Also ramping up hot on the heels of the Game Jam comes the Curriculum Jam, where educators and local students will design and test classroom activities (not .xo activity bundles, but actual things that students and teachers in the classroom would do with the laptops). The Curriculum Jam will be a distributed one, with local Jams planned to run simultaneously in Boston, Vancouver, and Manila - and possibly Bangkok, one of the universities in Mexico, and Chicago as well. Teachers will collaborate with their compatriots on the other side of the world to create and test curricula; a team of Bangkok schoolchildren might test the lesson plans developed in Boston, a Mexican art class might turn out drawings that Canadian first-graders write stories about. We're looking for local participants and organizers in all the locations - contact me if you're interested. If your location isn't listed above and you'd like a Jam in your town, you should definitely contact us, and we'll work together to make it happen.

Wednesday, July 11, 2007

No schedule for a week

What should be my goal for the week: Time management skills. Again. It is now 4:44am and I was supposed to sleep 3:44 hours ago. I stayed at the office almost 5 hours later than I'd intended. I also arrived there about 3 hours after I'd thought I would because I spent 4 hours working immediately beforehand, on my laptop at Fenway, that I hadn't planned...

Hypothetically, I "need" to be on top of the schedule pile and on time, instead of under and behind. I don't feel harried and rushed, actually - I'm very laid-back about time. It'll happen eventually, yeah. Will it be horrible if it's not done 5 minutes from now? 10 isn't too far off. It's almost the opposite of the stereotypical American attitude towards time.

I could try just not keeping a schedule at all. My calendar will instead function as a reminder of things I'd like to do (to varying degrees).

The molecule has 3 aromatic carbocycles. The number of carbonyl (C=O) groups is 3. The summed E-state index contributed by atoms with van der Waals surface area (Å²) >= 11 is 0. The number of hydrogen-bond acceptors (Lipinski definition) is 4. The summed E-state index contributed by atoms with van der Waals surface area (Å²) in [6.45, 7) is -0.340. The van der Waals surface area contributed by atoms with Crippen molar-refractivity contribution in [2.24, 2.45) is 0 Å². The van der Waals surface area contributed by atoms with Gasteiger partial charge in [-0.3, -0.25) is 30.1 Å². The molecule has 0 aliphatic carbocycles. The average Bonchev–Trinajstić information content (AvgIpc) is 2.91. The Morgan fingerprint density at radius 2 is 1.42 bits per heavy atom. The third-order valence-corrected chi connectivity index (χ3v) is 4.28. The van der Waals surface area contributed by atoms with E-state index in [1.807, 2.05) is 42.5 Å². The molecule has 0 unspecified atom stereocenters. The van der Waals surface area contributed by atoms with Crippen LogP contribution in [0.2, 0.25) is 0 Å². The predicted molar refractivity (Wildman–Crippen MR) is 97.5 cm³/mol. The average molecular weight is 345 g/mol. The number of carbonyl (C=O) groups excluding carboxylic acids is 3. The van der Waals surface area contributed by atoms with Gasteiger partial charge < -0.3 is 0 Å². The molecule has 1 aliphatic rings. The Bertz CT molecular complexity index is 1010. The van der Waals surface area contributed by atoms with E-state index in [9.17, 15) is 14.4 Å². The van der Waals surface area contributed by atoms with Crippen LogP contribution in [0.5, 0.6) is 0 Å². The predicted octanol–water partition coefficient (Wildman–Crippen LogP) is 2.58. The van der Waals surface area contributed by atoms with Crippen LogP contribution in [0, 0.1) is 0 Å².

I could do that.

So let's try something. No schedule. From now until next Friday, no schedule. I'll keep my current appointments (I really only have meetings scheduled for the next two days), but once those two days pass, it's a "when the mood strikes me, or when people ping me and I feel like it" adventure. Let's see if this makes me more productive.

Friday, July 6, 2007

CoL, Open Bext Book and Open Access Initiative

Hi. I've been a slacker (actually, I've been in Canada) but I'm back now and crawling out from under a pile of several thousand emails and back into the office (...someday soon. I haven't gone expat yet, SJ) .

While in Vancouver, I visited the Commonwealth of Learning, the folks who brought us WikiEducator. Wayne Mackintosh (who is super-cool), Lauren, SJ, and I had a teleconference on how CoL and OLPC could collaborate, leading to several initiatives including an upcoming Curriculum Jam in... it looks like at least 3 simultaneous locations and growing, and a program similar to Google's Summer of Code but for free and open content. More on this later, I'm sure.

There are many open content projects out there already - for instance, the Open Text Book blog. They've got posts on linguistics, physics, mathematics, electronics, and philosophy already, and you can contribute more if you know of them online. The first post also has pointers to the freetextbooks mailing list if you'd like to get more involved.

While they're working on cataloging existing free textbooks, the Budapest Open Access Initiative is working on making scholarly articles free to catalog. Kuhn's The Structure of Scientific Revolutions calls textbooks and articles the two primary routes of formal communication in academic disciplines - the first for training new members, the second for networking between existing ones - so these two projects are driving at the heart of open content for postsecondary education. (Yes, the XO is designed for younger children - but they've got to have a world of advanced open content to graduate into.)

Tuesday, July 3, 2007

Bridge Builder Award

OLPC has just won the 2007 Bridging Nations Bridge Builder Award, for "technological innovation bridging the digital divide." The gala program (and another snazzy picture of the XO) is on their website.

Educational Activity Guidelines-- once more, with examples!

The Educational Activity Guidelines cover similar ground to the OLPC Human Interface Guidelines but are targeted to a different audience-- the community of educators interested in creating activities, lesson plans, and/or curricula for the XO laptop. These guidelines provide an in-depth view of various features of the XO and its user interface, and focus closely on aspects of the XO that pertain directly to the development of educational activities. Today, we linked up a bunch of example activities to the guidelines so now it's easier to understand the ideas and principles we're talking about. Check out our progress and let us know what you think. Or, find an EAG-related task that you can help out with.